Sam Levin
November 11, 2015


When he signed into law a traffic “amnesty program” earlier this year, Governor Jerry Brown intended to provide relief for poor people saddled with debts and suspended licenses. Under the new program, people with traffic debts can get their licenses reinstated while they are in the process of making payments.  However, civil legal aid advocates such as East Bay Community Law Center (EBCLC) argue that California’s amnesty program is failing the very people it is supposed to serve. In particular, the court systems in both Alameda and Contra Costa counties have implemented numerous policies that make the benefits of the program inaccessible to the East Bay’s poorest residents.

Among these policies are certain interpretations of how the law should be applied.  For example, defendants can get their licenses reinstated if they are “in good standing” on a debt payment plan.  The law, however, does not define “in good standing” and allows counties to establish specific policies.  For Alameda County Superior Court, the court only considers people to be in “good standing” if they pay off every single monthly payment they’ve missed. In some cases, this can amount to nearly the entire debt. “You have to pay in full, which is not the purpose of the program,” said Alex Kaplan, an East Bay Community Law Center intern.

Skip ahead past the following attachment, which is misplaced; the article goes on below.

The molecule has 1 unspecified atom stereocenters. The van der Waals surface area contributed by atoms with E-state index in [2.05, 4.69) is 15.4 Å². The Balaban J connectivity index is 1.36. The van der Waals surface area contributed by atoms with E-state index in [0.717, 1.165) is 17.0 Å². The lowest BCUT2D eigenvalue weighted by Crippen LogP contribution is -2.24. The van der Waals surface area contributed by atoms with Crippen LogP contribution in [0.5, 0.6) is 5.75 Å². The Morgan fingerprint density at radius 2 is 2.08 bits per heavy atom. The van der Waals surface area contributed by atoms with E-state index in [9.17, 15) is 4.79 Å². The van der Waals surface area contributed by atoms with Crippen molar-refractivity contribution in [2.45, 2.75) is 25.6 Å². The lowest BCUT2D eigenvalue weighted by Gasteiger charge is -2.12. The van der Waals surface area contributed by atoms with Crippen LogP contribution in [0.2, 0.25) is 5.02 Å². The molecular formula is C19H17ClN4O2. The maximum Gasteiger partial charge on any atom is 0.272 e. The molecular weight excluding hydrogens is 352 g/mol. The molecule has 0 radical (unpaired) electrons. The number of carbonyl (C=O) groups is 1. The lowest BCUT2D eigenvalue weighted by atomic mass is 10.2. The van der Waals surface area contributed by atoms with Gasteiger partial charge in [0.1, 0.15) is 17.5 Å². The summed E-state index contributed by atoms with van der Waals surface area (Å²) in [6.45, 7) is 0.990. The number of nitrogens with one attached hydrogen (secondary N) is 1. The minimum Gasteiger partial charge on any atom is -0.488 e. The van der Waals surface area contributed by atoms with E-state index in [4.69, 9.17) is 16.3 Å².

Robert Fleshman, a supervisor with the Judicial Council, said the council wrote amnesty implementation guidelines encouraging county courts to honor the anti-poverty goals of the law. “In those areas where it’s gray, [we encouraged county courts to] be generous and compassionate,” he said.

Those hoping to take advantage of the new traffic amnesty program also encounter problems with debt collection agencies. Debt collection companies such as AllianceOne oversee installment payments against debts and have made unreasonable payment demands, according to advocates.  Adam Poe, a staff attorney with Bay Area Legal Aid Society (BayLegal), said that AllianceOne recently required one of his clients to pay an $800 down payment to be in good standing. “The program itself is designed to give people with no money … an opportunity to get their license reinstated,” Poe said. “This defeats the entire purpose.”

Dana Isaac, an attorney with the San Francisco-based Lawyers’ Committee for Civil Rights (LCCR), said she also had a number of concerns about AllianceOne’s tactics in San Francisco. The debt collection company has incorrectly told clients that they aren’t eligible for the amnesty program when, in fact, they did qualify for a license reinstatement. She said it also appears that AllianceOne has set arbitrary payment plans in a way that could shut out low-income residents.

Even if county courts and AllianceOne implemented the amnesty program in a way that was fairer and simpler, the initiative still has many shortcomings, advocates said. “The most troubling thing about amnesty is that it doesn’t get at the underlying problem of license suspensions,” said Mari Castaldi, program coordinator with East Bay Community Law Center. “In another year’s time, there’s going to be another half million people across the state who have their licenses suspended.”

California Traffic Tickets Amnesty Program Leaves Many Behind
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Organizations mentioned/involved: East Bay Community Law Center (EBCLC), Judicial Council of California (Judicial Council), Bay Area Legal Aid (BayLegal), Lawyers’ Committee for Civil Rights of the San Francisco Bay Area (LCCR)